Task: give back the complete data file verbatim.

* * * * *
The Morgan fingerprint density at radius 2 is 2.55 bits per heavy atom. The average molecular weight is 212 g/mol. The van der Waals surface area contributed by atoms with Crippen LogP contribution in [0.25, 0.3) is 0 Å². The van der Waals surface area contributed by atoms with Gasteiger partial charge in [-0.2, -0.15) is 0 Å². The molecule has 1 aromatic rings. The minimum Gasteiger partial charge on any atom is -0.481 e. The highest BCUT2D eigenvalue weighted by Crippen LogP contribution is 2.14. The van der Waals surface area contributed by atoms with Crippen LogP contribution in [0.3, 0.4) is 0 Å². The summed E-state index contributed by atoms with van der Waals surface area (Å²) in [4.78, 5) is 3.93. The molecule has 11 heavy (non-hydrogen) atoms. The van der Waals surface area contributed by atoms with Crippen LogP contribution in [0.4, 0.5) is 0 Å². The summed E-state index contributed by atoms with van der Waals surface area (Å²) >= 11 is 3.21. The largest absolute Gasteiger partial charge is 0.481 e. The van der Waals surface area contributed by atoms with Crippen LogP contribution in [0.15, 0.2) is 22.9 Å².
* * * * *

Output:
The Morgan fingerprint density at radius 2 is 2.55 bits per heavy atom. The average molecular weight is 212 g/mol. The van der Waals surface area contributed by atoms with Crippen LogP contribution in [0.25, 0.3) is 0 Å². The van der Waals surface area contributed by atoms with Gasteiger partial charge in [-0.2, -0.15) is 0 Å². The molecule has 1 aromatic rings. The minimum Gasteiger partial charge on any atom is -0.481 e. The highest BCUT2D eigenvalue weighted by Crippen LogP contribution is 2.14. The van der Waals surface area contributed by atoms with Crippen LogP contribution in [0.3, 0.4) is 0 Å². The summed E-state index contributed by atoms with van der Waals surface area (Å²) in [4.78, 5) is 3.93. The molecule has 11 heavy (non-hydrogen) atoms. The van der Waals surface area contributed by atoms with Crippen LogP contribution in [0.4, 0.5) is 0 Å². The summed E-state index contributed by atoms with van der Waals surface area (Å²) >= 11 is 3.21. The largest absolute Gasteiger partial charge is 0.481 e. The van der Waals surface area contributed by atoms with Crippen LogP contribution in [0.15, 0.2) is 22.9 Å².